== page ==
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Democratic Party Beginnings

Guest Author - Susan Gaissert

Imagine no political parties. Imagine the President of the United States thinking there should be no political parties. It’s hard to picture, given the way things are in early 21st-century America.

When the United States of America was formed, however, there were no political parties, and President George Washington hoped that none would be formed. He saw them as a threat to unity. In spite of this, the inherent human urge to form opinions and seek out others who share those opinions soon took hold among the people. By the end of Washington’s eight years in office, his Secretary of the Treasury, Alexander Hamilton, had started the Federalist Party. This was a group, mainly composed of businessmen and property owners, who believed in a strong central, or federal, government. The second United States President, John Adams, was a Federalist.

Thomas Jefferson was the organizer of the other political party that emerged in this new government. The part was called – surprise! – the Republican Party. This was in keeping with the meaning of the word “republic,” which refers to a state in which citizens, and not the central government, hold the absolute power. The Republicans, or Jeffersonians, supported the interests of farmers and believed that the individual states should be stronger than the federal government.

During his presidency, John Adams, in answer to threats of war with France, authorized the Sedition Act. This law made it a crime to speak or act against the government. Because of the Sedition Act, the editors of many Republican newspapers were arrested and forced to stop publishing. Thomas Jefferson and his friend James Madison took note of this, and they wrote resolutions against the Sedition Act. Those resolutions were approved by the state governments of Virginia and Kentucky.

Jefferson’s reasoning was that the federal government could only act with the agreement of the states, and if states disagreed with the Sedition Act, the Act was invalid. We see this concept of states’ rights being played out all over the country today, especially in the realm of social issues, such as the right of gays to marry.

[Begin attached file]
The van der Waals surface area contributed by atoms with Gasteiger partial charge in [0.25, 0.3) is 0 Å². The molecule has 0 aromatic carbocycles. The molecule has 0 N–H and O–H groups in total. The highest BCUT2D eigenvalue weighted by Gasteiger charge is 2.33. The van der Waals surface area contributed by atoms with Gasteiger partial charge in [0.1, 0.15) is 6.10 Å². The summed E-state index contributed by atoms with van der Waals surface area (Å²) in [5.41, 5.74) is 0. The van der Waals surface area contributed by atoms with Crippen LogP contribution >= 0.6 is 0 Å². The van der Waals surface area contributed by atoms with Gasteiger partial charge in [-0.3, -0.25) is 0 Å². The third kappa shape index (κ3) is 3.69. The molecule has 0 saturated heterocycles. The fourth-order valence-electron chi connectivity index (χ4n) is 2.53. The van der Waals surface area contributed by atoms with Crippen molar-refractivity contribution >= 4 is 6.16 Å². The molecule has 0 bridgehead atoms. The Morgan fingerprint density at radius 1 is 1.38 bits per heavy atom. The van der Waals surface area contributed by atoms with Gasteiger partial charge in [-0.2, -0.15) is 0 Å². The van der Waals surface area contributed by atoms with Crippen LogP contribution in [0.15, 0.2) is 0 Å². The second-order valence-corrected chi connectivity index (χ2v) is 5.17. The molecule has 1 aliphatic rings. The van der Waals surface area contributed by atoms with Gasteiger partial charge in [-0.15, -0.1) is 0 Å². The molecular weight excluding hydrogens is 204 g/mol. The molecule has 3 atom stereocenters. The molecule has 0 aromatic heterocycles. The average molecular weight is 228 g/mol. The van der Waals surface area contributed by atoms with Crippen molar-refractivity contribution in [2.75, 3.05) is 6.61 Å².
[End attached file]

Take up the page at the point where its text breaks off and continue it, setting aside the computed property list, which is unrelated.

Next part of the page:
Public opinion was with Jefferson, making it easier for him to solidify his party, which the Federalists called the Democratic-Republican Party. They added the word “democratic,” which pertains to a belief in social and political equality for all people, in hopes of creating the perception that Jefferson and his followers would ignite mob rule. The strategy didn’t work, and Jefferson became the next President. He pardoned all who had been convicted under the Sedition Act, and Congress voted to pay back the victims’ fines, with interest.

Jefferson’s two terms would be followed by two terms each for fellow Democratic-Republicans James Madison and James Monroe. By the time of Monroe’s presidency, the country was deemed to be in the midst of “The Era of Good Feelings,” with little political dissension.

That would change, however, and the Democratic-Republicans would become simply the Democrats, but that’s another story, for another article.
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Content copyright © 2014 by Susan Gaissert. All rights reserved.
This content was written by Susan Gaissert. If you wish to use this content in any manner, you need written permission. Contact BellaOnline Administration for details.

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